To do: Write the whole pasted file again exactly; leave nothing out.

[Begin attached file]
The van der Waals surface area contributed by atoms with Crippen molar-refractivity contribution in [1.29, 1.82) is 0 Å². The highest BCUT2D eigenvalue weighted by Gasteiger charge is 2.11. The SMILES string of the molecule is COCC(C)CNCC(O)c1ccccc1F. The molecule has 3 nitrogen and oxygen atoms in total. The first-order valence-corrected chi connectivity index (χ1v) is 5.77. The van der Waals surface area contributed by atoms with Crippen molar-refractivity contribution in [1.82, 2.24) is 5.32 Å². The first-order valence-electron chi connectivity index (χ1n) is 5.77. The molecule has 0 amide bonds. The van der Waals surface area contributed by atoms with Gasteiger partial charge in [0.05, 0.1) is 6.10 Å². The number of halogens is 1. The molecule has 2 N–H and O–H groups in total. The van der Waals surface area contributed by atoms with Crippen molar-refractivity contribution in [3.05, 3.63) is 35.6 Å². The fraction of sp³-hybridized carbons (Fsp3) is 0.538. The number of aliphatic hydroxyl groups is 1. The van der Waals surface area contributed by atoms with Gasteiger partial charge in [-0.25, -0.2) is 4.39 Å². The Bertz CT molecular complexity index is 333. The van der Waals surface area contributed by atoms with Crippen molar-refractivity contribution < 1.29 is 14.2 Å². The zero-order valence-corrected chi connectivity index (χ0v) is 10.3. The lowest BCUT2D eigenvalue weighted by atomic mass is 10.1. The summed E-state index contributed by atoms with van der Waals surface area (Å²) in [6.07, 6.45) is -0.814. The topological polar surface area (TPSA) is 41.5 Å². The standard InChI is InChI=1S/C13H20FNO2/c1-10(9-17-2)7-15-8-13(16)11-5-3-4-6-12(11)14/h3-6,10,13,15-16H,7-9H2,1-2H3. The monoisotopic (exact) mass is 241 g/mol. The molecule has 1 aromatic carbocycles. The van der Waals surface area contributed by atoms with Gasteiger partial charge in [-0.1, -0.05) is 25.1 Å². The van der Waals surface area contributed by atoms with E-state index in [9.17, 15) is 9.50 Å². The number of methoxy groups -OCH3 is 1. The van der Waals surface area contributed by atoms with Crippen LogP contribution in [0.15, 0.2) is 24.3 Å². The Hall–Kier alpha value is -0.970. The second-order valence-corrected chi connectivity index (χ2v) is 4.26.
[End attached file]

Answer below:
The van der Waals surface area contributed by atoms with Crippen molar-refractivity contribution in [1.29, 1.82) is 0 Å². The highest BCUT2D eigenvalue weighted by Gasteiger charge is 2.11. The SMILES string of the molecule is COCC(C)CNCC(O)c1ccccc1F. The molecule has 3 nitrogen and oxygen atoms in total. The first-order valence-corrected chi connectivity index (χ1v) is 5.77. The van der Waals surface area contributed by atoms with Crippen molar-refractivity contribution in [1.82, 2.24) is 5.32 Å². The first-order valence-electron chi connectivity index (χ1n) is 5.77. The molecule has 0 amide bonds. The van der Waals surface area contributed by atoms with Gasteiger partial charge in [0.05, 0.1) is 6.10 Å². The number of halogens is 1. The molecule has 2 N–H and O–H groups in total. The van der Waals surface area contributed by atoms with Crippen molar-refractivity contribution in [3.05, 3.63) is 35.6 Å². The fraction of sp³-hybridized carbons (Fsp3) is 0.538. The number of aliphatic hydroxyl groups is 1. The van der Waals surface area contributed by atoms with Gasteiger partial charge in [-0.25, -0.2) is 4.39 Å². The Bertz CT molecular complexity index is 333. The van der Waals surface area contributed by atoms with Crippen molar-refractivity contribution < 1.29 is 14.2 Å². The zero-order valence-corrected chi connectivity index (χ0v) is 10.3. The lowest BCUT2D eigenvalue weighted by atomic mass is 10.1. The summed E-state index contributed by atoms with van der Waals surface area (Å²) in [6.07, 6.45) is -0.814. The topological polar surface area (TPSA) is 41.5 Å². The standard InChI is InChI=1S/C13H20FNO2/c1-10(9-17-2)7-15-8-13(16)11-5-3-4-6-12(11)14/h3-6,10,13,15-16H,7-9H2,1-2H3. The monoisotopic (exact) mass is 241 g/mol. The molecule has 1 aromatic carbocycles. The van der Waals surface area contributed by atoms with Gasteiger partial charge in [-0.1, -0.05) is 25.1 Å². The van der Waals surface area contributed by atoms with E-state index in [9.17, 15) is 9.50 Å². The number of methoxy groups -OCH3 is 1. The van der Waals surface area contributed by atoms with Crippen LogP contribution in [0.15, 0.2) is 24.3 Å². The Hall–Kier alpha value is -0.970. The second-order valence-corrected chi connectivity index (χ2v) is 4.26.